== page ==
I am in the midst of shooting a new body of work, currently untitled, about my frustrations maturing as a ‘Millenial’ in a society that seems to consistently exhaust and infantilise its young adult population. I am sure there are plenty of young adults with different experiences of their twenties but as someone used to hard work but with ambitions to be creatively fulfilled in a way that is useful to my immediate community, so far graduate life has been a test. Things I was brought up to associate with ‘growing up’ - things like having a car, having a career, buying clothes that aren’t in the sale, the mystical ~disposable income~ and ~time to pursue your hobbies~ and the fabled ~~mortgage~~ seem faraway from this reality. When my parents were this age my dad got his flat free of charge as a perk of working in a greengrocer’s, my mum left uni with no student debt and in a matter of years they would be having my brother and buying a house. Meanwhile: 2017 and I am still receiving colouring books as gifts, wondering what I want to do when I grow up and watching cartoons when I should be asleep. But this feeling of somehow being misled and ill-prepared I guess extends to art world too. I haven’t printed anything for myself since university ended. I ordered two prints as xmas presents but somehow packing them in my duct-taped suitcase and shuffling them down a train carriage seemed more like a performance than an authentic present. In my day to day life I try not to allow myself to buy luxuries. To give you an idea, last week I bought a piece of feta cheese in Aldi for 95p and regretted it the entire walk home due to conflicting emotions of understanding the dairy industry to be morally problematic but also struggling to justify 95p to myself when I could equally have bought raisins or nothing at all (and ALSO loving feta cheese - especially with roast carrots). It’s difficult to be told that ‘art is passion’ ‘art is something you can’t live without’ ‘art is necessary’ when in actuality the process of producing it, to this kind of accepted standard that we see put on walls is so expensive, in time and finance, that it can only be regarded as a luxury and therefore somehow lesser than your hours at work and the muesli  and potatoes and the podcasts that are free and that make you think in a similar way.

But I digress. Translating this into pictures is still in its early stages where my ideas are making me excited and the potential that this could communicate something to somebody and start a dialogue is very real and I haven’t managed to sour that for myself yet so I am enjoying myself very much. You can see a couple of sneak peeks of this work, shot almost entirely on my 40 minute commute to work each way on my instagram, but it is still taking shape.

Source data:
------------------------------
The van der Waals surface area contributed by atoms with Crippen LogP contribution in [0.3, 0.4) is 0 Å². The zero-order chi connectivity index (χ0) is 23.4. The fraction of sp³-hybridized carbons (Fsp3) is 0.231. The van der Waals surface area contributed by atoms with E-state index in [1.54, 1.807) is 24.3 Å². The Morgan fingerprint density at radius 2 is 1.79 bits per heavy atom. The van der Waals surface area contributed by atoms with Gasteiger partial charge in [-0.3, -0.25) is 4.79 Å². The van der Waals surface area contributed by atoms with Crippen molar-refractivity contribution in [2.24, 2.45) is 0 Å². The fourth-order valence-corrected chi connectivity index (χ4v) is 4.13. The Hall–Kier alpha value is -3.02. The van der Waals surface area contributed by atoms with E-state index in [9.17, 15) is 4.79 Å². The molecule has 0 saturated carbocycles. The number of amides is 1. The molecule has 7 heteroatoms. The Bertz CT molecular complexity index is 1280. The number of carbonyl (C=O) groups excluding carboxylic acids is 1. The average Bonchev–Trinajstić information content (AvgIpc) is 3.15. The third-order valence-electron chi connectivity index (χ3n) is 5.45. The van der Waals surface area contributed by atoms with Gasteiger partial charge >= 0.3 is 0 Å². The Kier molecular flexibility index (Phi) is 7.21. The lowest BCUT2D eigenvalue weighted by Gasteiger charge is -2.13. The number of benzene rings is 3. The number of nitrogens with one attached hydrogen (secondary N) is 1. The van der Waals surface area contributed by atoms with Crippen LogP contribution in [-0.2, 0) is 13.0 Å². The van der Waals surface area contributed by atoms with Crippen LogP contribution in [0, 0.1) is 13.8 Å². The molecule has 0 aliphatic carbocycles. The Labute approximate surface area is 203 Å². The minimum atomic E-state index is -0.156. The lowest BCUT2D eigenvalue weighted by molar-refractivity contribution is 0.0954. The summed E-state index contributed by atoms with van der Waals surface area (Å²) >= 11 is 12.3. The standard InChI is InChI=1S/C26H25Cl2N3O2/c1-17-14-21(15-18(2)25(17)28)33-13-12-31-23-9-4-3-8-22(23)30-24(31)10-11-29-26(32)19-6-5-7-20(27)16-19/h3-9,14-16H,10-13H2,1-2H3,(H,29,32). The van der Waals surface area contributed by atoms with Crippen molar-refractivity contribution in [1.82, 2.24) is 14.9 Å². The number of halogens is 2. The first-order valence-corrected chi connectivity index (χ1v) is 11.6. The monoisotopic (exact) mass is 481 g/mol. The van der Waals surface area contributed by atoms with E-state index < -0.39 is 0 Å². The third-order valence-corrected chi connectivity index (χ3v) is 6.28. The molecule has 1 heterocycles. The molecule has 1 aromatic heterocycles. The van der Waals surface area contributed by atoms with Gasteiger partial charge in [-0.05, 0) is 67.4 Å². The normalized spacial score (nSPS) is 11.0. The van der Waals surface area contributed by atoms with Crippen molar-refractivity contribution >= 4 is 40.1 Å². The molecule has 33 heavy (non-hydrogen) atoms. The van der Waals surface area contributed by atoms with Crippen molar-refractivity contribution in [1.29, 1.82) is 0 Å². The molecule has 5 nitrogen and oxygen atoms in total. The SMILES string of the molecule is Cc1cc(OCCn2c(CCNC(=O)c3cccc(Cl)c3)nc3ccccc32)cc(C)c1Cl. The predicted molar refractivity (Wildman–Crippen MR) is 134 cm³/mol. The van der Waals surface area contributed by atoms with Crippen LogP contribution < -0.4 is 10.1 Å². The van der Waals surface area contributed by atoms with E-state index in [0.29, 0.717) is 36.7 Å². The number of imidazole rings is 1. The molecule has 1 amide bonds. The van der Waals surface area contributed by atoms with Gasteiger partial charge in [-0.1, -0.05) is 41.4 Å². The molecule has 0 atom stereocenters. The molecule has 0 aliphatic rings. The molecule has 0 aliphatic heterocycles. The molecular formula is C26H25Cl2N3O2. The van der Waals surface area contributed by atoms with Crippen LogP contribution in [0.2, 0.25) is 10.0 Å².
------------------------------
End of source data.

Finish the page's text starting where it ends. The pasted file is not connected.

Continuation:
Oh, and I shaved my head! Which is a pleasure I would suggest everybody tries at some stage. I’ve always been curious and once I start considering something I find it difficult to let it go. I think once it dawned on me that I didn’t actually have to have hair - that it was very possible and very easy and very cheap to just shave it off - it was going to happen. In the end I didn’t shave it because I thought it would look cool, or even because I was curious about how it would look (although of course I was), I shaved it because the more I thought about it the more curious I was about how it would feel to have no hair. It was the sensory curiosity that got me. I guess the greatest pleasures are those unknown to us. And once I had started to imagine how it would feel to stand in the shower without a curtain of hair catching the drops, but to feel that sensation directly on my skull, and once I wondered how it would feel to wake up not in a muss of long hair but with warm head on warm pillow and to rub the skin with my fingertips and ONCE I had walked down a windy street with hair whipping in my eyes and in my mouth and dreamt of how it feels for men and other short-haired ladies to walk confidently in the wind it was all just bound to happen. The longer I left it the more experiences I started comparing to my imagined pleasure of having no hair. And so one morning I woke up and I did it.

I feel that this a good place to end, despite there being more to talk about - mainly because my day off is drawing to a close and this has taken three different stints at my incredibly fragile laptop to complete. What’s funny is despite my earlier aside, I did make toast. 

More exciting things to come this weekend, and more things to tell you (future me, unknowable anonymous potential internet audience), and more to do and experience and imagine and discuss. I will be uploading some shots from Palma soon because I went ahead and booked my first ever solo holiday last week. Which was surreal and fantastic - but more of that to come.